VW Gets Lost in the Translation

Volkswagen of America’s review for a shop to handle Spanish-language chores is not expected to have an immediate or a significant impact on its relationship with Arnold.

The search is down to “a handful” of agencies, according to VW representative Steve Keyes. At least three shops in the Southeast and Southwest are participating, sources said. VW plans a selection by month’s end.

Executives at Boston-based Arnold, which has been VW’s lead shop for nearly seven years, are advising the client on the Hispanic agency search, said Keyes.

No broader review is on tap, Keyes said. Even so, senior managers at the agency are concerned about the addition of an outside resource and have vowed to address any dissatisfaction VW may have with the shop’s performance, sources said.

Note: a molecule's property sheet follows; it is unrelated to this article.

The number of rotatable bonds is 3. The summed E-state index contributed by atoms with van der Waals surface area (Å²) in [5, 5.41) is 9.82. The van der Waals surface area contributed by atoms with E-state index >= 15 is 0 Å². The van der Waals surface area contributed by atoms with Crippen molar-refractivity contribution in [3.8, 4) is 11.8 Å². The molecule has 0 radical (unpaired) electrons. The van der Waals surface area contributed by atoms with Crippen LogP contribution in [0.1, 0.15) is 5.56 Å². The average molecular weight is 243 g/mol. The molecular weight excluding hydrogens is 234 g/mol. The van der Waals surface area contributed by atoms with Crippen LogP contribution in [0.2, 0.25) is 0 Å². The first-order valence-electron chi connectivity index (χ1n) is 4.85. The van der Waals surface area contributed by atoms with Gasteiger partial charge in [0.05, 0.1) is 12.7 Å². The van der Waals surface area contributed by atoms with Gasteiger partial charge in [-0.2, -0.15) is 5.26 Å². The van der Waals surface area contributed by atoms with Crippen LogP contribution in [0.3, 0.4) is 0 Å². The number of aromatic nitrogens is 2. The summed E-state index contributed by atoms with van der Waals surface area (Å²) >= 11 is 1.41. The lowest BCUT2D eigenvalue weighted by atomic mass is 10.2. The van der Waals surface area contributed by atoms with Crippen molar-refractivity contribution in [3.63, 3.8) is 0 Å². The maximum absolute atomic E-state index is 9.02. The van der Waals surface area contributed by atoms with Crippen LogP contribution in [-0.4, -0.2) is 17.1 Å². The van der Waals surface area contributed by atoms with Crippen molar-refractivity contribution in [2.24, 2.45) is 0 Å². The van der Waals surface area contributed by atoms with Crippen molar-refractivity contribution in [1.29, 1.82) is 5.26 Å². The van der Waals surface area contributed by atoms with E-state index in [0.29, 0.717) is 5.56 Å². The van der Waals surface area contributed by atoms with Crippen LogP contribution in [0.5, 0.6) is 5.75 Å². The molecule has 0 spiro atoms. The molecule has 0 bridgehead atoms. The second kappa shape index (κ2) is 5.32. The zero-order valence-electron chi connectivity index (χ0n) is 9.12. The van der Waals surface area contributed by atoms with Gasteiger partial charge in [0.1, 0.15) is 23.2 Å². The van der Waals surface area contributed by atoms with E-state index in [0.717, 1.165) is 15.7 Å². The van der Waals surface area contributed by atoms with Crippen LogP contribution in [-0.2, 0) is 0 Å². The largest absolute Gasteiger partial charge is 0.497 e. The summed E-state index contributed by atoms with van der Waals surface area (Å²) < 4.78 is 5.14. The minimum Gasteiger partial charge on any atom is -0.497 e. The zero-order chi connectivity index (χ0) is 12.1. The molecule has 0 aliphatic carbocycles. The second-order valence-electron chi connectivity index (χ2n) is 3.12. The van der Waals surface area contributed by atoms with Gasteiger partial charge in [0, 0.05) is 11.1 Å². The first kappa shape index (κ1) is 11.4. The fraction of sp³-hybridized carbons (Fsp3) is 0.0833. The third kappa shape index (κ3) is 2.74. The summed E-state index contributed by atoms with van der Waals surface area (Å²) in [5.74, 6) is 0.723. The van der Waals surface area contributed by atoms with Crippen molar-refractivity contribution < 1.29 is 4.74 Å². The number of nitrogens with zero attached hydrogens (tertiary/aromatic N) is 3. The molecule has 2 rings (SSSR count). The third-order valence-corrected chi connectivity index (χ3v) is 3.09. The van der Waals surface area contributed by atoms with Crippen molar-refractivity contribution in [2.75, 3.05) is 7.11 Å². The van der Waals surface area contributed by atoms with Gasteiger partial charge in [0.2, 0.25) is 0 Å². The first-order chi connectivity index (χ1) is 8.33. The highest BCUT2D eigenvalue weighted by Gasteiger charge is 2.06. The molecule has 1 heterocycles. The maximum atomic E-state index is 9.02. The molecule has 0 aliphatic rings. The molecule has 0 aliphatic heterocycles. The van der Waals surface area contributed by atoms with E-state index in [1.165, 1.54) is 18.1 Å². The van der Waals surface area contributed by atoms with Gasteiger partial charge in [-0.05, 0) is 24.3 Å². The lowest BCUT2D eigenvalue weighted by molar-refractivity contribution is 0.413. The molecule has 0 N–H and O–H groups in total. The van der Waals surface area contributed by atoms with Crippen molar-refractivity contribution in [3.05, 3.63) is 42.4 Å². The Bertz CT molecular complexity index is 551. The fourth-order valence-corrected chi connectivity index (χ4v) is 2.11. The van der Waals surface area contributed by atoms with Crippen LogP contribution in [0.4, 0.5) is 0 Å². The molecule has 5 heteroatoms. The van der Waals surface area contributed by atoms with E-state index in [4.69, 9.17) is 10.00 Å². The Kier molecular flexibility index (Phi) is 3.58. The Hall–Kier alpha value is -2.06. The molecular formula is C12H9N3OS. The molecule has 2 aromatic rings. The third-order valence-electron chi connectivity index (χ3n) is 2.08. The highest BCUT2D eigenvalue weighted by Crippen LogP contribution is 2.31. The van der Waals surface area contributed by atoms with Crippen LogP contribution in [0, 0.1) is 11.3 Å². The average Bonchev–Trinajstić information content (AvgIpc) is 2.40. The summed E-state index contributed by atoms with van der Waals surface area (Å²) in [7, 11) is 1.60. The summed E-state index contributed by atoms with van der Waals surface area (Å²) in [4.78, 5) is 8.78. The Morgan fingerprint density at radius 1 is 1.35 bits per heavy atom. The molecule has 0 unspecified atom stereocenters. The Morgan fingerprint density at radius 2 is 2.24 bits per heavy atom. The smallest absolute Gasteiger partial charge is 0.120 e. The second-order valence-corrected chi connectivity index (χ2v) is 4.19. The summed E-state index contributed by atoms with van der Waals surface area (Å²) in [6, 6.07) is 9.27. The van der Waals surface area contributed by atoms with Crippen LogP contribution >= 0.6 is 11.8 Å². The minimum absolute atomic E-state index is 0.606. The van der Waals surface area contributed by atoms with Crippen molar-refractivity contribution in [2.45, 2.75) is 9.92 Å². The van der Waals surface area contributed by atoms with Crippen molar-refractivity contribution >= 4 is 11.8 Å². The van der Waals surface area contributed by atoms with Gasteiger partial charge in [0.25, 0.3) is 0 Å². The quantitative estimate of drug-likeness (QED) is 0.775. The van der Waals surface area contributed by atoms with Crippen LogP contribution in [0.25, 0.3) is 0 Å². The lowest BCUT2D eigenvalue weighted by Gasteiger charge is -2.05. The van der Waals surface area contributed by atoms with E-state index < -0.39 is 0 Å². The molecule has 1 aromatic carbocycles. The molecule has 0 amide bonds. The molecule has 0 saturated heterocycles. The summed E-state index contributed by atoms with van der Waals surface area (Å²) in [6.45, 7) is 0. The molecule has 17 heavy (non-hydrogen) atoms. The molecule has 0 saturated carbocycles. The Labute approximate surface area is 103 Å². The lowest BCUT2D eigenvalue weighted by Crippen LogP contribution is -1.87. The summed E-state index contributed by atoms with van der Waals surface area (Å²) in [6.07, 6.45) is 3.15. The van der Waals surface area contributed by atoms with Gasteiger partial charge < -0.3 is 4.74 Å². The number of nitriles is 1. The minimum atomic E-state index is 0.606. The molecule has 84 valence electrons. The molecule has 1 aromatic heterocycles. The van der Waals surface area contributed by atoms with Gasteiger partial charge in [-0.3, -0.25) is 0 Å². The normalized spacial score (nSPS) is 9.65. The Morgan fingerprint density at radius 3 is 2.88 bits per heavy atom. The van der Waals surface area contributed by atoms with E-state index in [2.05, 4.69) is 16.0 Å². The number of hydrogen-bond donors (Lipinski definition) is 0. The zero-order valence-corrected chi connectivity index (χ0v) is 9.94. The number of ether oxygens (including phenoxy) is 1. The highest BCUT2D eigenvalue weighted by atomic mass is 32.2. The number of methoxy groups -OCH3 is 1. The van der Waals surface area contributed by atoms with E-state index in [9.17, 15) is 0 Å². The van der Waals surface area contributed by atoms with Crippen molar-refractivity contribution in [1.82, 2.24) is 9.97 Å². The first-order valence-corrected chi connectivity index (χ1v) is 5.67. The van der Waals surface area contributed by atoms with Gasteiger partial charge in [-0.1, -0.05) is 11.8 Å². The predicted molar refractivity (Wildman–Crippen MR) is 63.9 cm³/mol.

Arnold’s “Drivers wanted” positioning for VW still plays well among diverse market segments, and the client has no problems with the agency’s efforts, said Keyes. VW has determined of late, however, that the campaign does not resonate with Spanish-speaking consumers. The client is opting for original creative in that language, rather than continue adapting Arnold’s ads, he said.

VW, which ranks as Arnold’s largest account, spent $300 million on all U.S. ads through October 2001, per CMR. The client spent $350 million for full-year 2000. The budget for the Hispanic project is undisclosed.

Keyes said it had not been determined if funding for a separate Spanish-language campaign would come out of the existing marketing budget or if new money would be appropriated.

After enjoying sales gains of 44 and 13 percent in 1999 and 2000, respectively, Volkswagen in 2001 moved 355,648 cars in the U.S., up only slightly from the 355,479 vehicles sold in 2000. The automaker however, continues to rank asthe American market’s best-sell-ing European car brand.